Hayden

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DianaD's picture
Replies 4
Last reply 8/12/2015 - 12:59pm
Replies by: DianaD, ldub, stars

I had the mole on my back removed yesterday at the University of Chicago, and it is being biopsied.  The doctor thinks it's one mole, rather than two, because she could see scar tissue, from the excision ten years' ago, separating the two "halves."  The mole measured 7mm long, by 3.5 mm wide.  The doctor performed a shave biopsy, because it was the only way she could get the mole in one piece, and she wanted to preserve it in one piece for pathology.  She said that sometimes moles grow back, where they have previously been removed, and they look like melanoma, but they aren't.  The only way to tell is microscopically.  Finally, she said that I would receive a call regarding the pathalogy report within 2 days to two weeks.  My impression is that the longer it takes, the more likely that it's melanoma, because they perform additional tests. 

DianaD

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Lyric17's picture
Replies 32
Last reply 8/12/2015 - 11:44am

Hi everyone,  my name is Lyric and yes that is my real first name. I am 30 years old and I seem pretty healthy except for an issue I have going on with my index finger nail.

 

About a year ago I noticed a small skinny pale light brown streak on my nail. The line is near the side of the nail and not the middle of my name. It runs from the cuticle to the end of the nail. And to be honest I use to smoke and had quit about a month before I noticed this discoloration of a line on my nail. So when I spotted this I thought it was nothing more than cigarette tar stain to my nail and it would slowly go away since I was smoke free.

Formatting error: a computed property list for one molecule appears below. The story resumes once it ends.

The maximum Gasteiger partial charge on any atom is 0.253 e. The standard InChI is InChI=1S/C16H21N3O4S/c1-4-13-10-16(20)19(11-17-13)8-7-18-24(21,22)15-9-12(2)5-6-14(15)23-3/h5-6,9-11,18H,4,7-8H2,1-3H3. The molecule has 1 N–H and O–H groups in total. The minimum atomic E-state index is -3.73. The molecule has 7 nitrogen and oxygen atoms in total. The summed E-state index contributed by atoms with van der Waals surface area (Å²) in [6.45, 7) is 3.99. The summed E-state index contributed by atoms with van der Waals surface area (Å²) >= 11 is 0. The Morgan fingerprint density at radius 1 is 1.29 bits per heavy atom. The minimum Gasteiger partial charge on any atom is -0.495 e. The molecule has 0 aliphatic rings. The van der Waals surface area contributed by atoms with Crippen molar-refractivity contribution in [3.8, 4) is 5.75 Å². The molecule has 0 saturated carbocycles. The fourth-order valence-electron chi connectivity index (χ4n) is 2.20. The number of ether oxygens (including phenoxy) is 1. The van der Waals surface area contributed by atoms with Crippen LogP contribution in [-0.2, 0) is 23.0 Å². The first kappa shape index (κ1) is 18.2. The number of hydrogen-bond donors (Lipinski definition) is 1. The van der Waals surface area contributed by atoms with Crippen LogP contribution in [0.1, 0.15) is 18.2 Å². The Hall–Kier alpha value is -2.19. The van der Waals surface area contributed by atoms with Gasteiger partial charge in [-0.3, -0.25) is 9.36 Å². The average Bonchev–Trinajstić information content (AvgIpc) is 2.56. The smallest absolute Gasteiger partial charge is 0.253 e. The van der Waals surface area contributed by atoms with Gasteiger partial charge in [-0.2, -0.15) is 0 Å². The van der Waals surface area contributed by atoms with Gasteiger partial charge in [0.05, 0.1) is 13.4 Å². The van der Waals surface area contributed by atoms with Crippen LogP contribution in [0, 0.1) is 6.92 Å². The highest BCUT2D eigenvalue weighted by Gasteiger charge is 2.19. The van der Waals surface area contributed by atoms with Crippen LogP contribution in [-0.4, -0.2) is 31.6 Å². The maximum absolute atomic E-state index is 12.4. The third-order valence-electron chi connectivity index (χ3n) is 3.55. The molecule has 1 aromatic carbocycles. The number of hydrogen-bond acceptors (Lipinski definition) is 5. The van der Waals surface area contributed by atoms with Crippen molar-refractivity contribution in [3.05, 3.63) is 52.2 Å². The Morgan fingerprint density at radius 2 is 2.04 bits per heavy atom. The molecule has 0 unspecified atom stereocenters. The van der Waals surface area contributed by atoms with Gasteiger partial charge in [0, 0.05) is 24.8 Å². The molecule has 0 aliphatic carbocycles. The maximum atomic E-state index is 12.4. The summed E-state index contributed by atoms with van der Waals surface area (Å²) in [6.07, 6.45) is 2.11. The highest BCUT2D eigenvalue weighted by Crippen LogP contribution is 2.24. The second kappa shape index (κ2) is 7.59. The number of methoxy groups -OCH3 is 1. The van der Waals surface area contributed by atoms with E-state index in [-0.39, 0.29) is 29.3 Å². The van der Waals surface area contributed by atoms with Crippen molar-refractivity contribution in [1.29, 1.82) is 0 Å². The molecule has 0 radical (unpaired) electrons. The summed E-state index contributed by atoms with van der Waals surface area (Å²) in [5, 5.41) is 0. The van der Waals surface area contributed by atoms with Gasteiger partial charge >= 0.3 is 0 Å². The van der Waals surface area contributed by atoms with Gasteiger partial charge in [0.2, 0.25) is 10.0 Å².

Six months went by and nothing changed. The small skinny light pale brown streak was in the same spot with no changes. My fiance kept telling me I was worrying over nothing and just to forget it and as you age your body changes. At the moment I went along with what she said but at times in the back of my head I didn't feel right about ignoring it. Kind of like it was my body telling me something or a possible warning. 

 

Finally at about a year I got tired of looking at it and after several hours of non stop looking online the only thing I seen remotely was something called Subungual Melanoma. My fiance did her own research and it's all she could come up with as well. She grew a little worried by now and so did I.

 

Next day I called my local clinic and doctor to get an appointment. I was able to see the doctor about an hour later. So the doctor looked at my index finger nail and was speechless. She said she had no idea in all her years of practice had she seen something like this. I mentioned to her what I found online and she left the room to do some searching. She came back and stated she had no idea and she called making a referral and appointment with a Dermatologist Clinic and Cancer Specialist next town over.

 

I had to wait about a month before I went to see the dermatologist. Once the dermatologist looked at my fingernail she asked if I'd like to have a biopsy done that day or later and of course I chose now. So the dermotologist comes back and ssys she is doing a punch biopsy of my nail and the skin area below the nail which is where melanoma/whatever it is is. She does the punch biopsy and not to much discomfort.